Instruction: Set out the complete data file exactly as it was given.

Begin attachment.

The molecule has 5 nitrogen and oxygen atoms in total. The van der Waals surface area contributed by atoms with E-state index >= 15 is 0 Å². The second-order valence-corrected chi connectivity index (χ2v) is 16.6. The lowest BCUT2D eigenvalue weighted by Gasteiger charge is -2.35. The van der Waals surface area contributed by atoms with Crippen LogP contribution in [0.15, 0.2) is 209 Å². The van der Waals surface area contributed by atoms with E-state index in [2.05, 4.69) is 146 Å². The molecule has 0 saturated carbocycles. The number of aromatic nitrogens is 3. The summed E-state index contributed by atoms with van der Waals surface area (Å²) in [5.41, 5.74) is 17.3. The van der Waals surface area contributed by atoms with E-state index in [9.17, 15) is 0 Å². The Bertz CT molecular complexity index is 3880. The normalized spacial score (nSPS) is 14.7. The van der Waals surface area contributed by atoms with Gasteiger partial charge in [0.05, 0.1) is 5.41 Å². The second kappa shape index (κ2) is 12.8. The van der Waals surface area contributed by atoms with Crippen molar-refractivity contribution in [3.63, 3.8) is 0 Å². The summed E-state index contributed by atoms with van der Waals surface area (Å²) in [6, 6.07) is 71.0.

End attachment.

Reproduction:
The molecule has 5 nitrogen and oxygen atoms in total. The van der Waals surface area contributed by atoms with E-state index >= 15 is 0 Å². The second-order valence-corrected chi connectivity index (χ2v) is 16.6. The lowest BCUT2D eigenvalue weighted by Gasteiger charge is -2.35. The van der Waals surface area contributed by atoms with Crippen LogP contribution in [0.15, 0.2) is 209 Å². The van der Waals surface area contributed by atoms with E-state index in [2.05, 4.69) is 146 Å². The molecule has 0 saturated carbocycles. The number of aromatic nitrogens is 3. The summed E-state index contributed by atoms with van der Waals surface area (Å²) in [5.41, 5.74) is 17.3. The van der Waals surface area contributed by atoms with E-state index in [9.17, 15) is 0 Å². The Bertz CT molecular complexity index is 3880. The normalized spacial score (nSPS) is 14.7. The van der Waals surface area contributed by atoms with Gasteiger partial charge in [0.05, 0.1) is 5.41 Å². The second kappa shape index (κ2) is 12.8. The van der Waals surface area contributed by atoms with Crippen molar-refractivity contribution in [3.63, 3.8) is 0 Å². The summed E-state index contributed by atoms with van der Waals surface area (Å²) in [6, 6.07) is 71.0.